• For a commutative Noetherian ring the three following conditions are equivalent: being a reduced ring of Krull dimension zero, being a field or a direct product of fields, being von Neumann regular.

Of a module


If R is a commutative ring, and M is an R-module, we define the Krull dimension of M to be the Krull dimension of the quotient of R making M a faithful module. That is, we define it by the formula:


where AnnR(M), the annihilator, is the kernel of the natural map R → EndR(M) of R into the ring of R-linear endomorphisms of M.

In the language of schemes, finitely generated modules are interpreted as coherent sheaves, or generalized finite rank vector bundles.

For non-commutative rings


The Krull dimension of a module over a possibly non-commutative ring is defined as the deviation of the poset of submodules ordered by inclusion. For commutative Noetherian rings, this is the same as the definition using chains of prime ideals.[10] The two definitions can be different for commutative rings which are not Noetherian.

See also



  1. ^ Matsumura, Hideyuki: "Commutative Ring Theory", page 30–31, 1989
  2. ^ Eisenbud, D. Commutative Algebra (1995). Springer, Berlin. Exercise 9.6.
  3. ^ Matsumura, H. Commutative Algebra (1970). Benjamin, New York. Example 14.E.
  4. ^ Serre 2000, Ch. III, § B.2, Theorem 1, Corollary 4.
  5. ^ Eisenbud 1995, Corollary 10.3.
  6. ^ Matsumura, Hideyuki: "Commutative Ring Theory", page 30–31, 1989
  7. ^ Krull dimension less or equal than transcendence degree?
  8. ^ Eisenbud 1995, Exercise 13.8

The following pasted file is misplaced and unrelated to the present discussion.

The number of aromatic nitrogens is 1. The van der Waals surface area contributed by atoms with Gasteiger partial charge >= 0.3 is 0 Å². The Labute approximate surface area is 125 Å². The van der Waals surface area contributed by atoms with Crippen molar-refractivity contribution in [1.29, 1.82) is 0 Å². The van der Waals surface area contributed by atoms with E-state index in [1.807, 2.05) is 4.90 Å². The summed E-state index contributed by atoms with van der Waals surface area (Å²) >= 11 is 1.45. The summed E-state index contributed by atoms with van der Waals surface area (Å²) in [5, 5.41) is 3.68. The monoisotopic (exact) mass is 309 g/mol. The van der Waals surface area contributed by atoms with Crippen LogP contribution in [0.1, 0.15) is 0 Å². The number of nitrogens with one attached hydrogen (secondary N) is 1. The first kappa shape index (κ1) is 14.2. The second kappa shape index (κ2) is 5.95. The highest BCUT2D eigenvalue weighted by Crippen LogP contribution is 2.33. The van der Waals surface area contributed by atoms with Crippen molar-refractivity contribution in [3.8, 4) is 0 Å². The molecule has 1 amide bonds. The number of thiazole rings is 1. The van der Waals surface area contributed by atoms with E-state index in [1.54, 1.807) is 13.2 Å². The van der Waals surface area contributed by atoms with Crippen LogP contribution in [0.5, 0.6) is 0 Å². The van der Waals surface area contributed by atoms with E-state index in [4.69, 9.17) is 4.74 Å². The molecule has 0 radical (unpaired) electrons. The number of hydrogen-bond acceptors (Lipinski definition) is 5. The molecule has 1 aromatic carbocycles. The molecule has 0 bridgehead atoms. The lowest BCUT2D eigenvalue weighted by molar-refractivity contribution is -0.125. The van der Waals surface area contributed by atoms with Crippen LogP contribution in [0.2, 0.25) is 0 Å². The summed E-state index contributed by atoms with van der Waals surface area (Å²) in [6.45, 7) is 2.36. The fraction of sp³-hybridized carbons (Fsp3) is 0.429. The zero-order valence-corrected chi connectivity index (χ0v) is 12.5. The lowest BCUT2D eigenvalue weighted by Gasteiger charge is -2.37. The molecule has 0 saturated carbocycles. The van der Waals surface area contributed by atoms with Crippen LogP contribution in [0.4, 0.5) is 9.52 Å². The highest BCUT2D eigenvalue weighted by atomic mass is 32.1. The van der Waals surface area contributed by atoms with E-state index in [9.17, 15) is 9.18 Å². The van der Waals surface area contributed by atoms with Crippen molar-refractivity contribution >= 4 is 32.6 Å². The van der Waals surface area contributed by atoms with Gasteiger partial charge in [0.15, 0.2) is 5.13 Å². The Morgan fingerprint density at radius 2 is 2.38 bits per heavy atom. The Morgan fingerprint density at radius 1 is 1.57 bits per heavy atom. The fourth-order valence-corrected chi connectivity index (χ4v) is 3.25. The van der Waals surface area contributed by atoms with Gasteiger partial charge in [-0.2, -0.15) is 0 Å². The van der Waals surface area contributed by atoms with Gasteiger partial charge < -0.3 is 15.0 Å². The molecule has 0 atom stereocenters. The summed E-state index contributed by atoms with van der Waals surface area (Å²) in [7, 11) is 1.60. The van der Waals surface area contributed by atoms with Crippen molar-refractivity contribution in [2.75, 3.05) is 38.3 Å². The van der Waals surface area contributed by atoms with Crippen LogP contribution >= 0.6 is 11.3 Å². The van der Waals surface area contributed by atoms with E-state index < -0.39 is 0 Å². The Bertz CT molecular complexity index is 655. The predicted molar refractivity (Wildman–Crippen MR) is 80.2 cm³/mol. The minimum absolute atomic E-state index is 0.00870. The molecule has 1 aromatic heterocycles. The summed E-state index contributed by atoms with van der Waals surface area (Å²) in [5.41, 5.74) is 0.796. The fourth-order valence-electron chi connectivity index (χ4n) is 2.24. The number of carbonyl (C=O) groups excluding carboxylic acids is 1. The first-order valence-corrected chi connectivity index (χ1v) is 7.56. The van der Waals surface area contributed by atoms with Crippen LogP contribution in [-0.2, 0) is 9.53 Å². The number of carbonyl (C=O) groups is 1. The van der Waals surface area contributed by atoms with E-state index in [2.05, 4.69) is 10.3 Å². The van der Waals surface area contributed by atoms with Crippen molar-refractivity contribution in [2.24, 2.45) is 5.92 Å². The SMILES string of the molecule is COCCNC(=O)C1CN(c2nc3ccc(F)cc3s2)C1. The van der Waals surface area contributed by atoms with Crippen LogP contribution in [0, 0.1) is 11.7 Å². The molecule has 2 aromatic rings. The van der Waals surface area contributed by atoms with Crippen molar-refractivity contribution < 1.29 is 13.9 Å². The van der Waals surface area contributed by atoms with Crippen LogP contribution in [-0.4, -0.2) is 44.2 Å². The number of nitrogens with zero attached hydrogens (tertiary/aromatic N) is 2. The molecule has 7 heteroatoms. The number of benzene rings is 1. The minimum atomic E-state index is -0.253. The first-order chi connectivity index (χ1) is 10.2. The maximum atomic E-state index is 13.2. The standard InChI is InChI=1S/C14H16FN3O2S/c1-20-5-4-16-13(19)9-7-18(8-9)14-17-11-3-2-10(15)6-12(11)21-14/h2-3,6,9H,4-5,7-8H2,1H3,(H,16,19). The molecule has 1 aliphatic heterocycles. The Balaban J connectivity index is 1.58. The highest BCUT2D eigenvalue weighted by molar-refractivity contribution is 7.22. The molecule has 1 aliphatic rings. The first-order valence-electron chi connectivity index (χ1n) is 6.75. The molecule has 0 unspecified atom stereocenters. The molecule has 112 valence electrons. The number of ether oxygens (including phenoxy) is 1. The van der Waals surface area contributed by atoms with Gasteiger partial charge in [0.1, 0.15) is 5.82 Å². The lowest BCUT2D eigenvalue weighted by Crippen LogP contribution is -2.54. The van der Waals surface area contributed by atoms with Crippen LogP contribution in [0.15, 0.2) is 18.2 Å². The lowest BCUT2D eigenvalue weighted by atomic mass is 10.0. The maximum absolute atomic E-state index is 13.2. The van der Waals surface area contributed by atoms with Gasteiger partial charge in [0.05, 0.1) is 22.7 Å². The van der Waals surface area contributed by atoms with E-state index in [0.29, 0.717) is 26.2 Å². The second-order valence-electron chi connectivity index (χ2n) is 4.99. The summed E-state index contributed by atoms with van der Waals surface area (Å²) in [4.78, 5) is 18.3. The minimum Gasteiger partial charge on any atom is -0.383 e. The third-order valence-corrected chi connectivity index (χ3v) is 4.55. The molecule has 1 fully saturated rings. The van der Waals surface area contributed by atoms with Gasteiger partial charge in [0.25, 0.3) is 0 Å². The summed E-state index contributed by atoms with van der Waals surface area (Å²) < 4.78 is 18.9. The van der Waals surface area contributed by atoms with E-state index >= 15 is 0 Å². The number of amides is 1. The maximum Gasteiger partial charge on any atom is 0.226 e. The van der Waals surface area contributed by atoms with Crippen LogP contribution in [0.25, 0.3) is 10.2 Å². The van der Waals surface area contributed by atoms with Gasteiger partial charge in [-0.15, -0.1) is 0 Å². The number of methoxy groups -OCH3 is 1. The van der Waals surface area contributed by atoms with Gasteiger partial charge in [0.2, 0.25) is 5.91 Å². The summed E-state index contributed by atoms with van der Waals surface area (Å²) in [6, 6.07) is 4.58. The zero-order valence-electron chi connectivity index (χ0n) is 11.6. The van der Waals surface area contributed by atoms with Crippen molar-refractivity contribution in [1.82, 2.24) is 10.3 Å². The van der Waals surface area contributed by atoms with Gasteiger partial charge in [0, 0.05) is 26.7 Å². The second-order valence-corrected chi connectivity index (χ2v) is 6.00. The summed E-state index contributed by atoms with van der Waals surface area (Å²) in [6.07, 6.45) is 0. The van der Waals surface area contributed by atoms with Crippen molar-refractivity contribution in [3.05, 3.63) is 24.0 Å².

9. ^ Hartshorne, Robin: "Algebraic Geometry", page 7,1977
  10. ^ McConnell, J.C. and Robson, J.C. Noncommutative Noetherian Rings (2001). Amer. Math. Soc., Providence. Corollary 6.4.8.


  • Irving Kaplansky, Commutative rings (revised ed.), University of Chicago Press, 1974, ISBN 0-226-42454-5. Page 32.
  • L.A. Bokhut'; I.V. L'vov; V.K. Kharchenko (1991). "I. Noncommuative rings". In Kostrikin, A.I.; Shafarevich, I.R. (eds.). Algebra II. Encyclopaedia of Mathematical Sciences. Vol. 18. Springer-Verlag. ISBN 3-540-18177-6. Sect.4.7.
  • Eisenbud, David (1995), Commutative algebra with a view toward algebraic geometry, Graduate Texts in Mathematics, vol. 150, Berlin, New York: Springer-Verlag, ISBN 978-0-387-94268-1, MR 1322960
  • Hartshorne, Robin (1977), Algebraic Geometry, Graduate Texts in Mathematics, vol. 52, New York: Springer-Verlag, ISBN 978-0-387-90244-9, MR 0463157
  • Matsumura, Hideyuki (1989), Commutative Ring Theory, Cambridge Studies in Advanced Mathematics (2nd ed.), Cambridge University Press, ISBN 978-0-521-36764-6
  • Serre, Jean-Pierre (2000). Local Algebra. Springer Monographs in Mathematics (in German). doi:10.1007/978-3-662-04203-8. ISBN 978-3-662-04203-8. OCLC 864077388.